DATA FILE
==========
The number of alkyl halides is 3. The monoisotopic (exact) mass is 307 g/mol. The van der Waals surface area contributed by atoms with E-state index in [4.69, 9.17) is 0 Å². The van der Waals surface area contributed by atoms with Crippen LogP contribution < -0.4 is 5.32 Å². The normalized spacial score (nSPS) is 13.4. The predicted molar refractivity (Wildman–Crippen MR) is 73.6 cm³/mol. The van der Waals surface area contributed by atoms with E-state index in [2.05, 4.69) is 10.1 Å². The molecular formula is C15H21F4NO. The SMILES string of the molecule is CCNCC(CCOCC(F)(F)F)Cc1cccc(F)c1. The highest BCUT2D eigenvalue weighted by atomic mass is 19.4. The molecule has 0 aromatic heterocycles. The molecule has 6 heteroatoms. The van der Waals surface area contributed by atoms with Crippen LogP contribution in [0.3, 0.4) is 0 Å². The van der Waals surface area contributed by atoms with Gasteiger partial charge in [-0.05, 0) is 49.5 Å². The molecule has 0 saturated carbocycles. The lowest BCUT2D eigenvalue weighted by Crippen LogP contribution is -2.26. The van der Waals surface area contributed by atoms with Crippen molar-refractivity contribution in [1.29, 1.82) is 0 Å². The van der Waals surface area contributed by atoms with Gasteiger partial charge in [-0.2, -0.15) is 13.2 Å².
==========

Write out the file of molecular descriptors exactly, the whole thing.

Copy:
The number of alkyl halides is 3. The monoisotopic (exact) mass is 307 g/mol. The van der Waals surface area contributed by atoms with E-state index in [4.69, 9.17) is 0 Å². The van der Waals surface area contributed by atoms with Crippen LogP contribution < -0.4 is 5.32 Å². The normalized spacial score (nSPS) is 13.4. The predicted molar refractivity (Wildman–Crippen MR) is 73.6 cm³/mol. The van der Waals surface area contributed by atoms with E-state index in [2.05, 4.69) is 10.1 Å². The molecular formula is C15H21F4NO. The SMILES string of the molecule is CCNCC(CCOCC(F)(F)F)Cc1cccc(F)c1. The highest BCUT2D eigenvalue weighted by atomic mass is 19.4. The molecule has 0 aromatic heterocycles. The molecule has 6 heteroatoms. The van der Waals surface area contributed by atoms with Crippen LogP contribution in [0.3, 0.4) is 0 Å². The van der Waals surface area contributed by atoms with Gasteiger partial charge in [-0.05, 0) is 49.5 Å². The molecule has 0 saturated carbocycles. The lowest BCUT2D eigenvalue weighted by Crippen LogP contribution is -2.26. The van der Waals surface area contributed by atoms with Crippen molar-refractivity contribution in [1.29, 1.82) is 0 Å². The van der Waals surface area contributed by atoms with Gasteiger partial charge in [-0.2, -0.15) is 13.2 Å².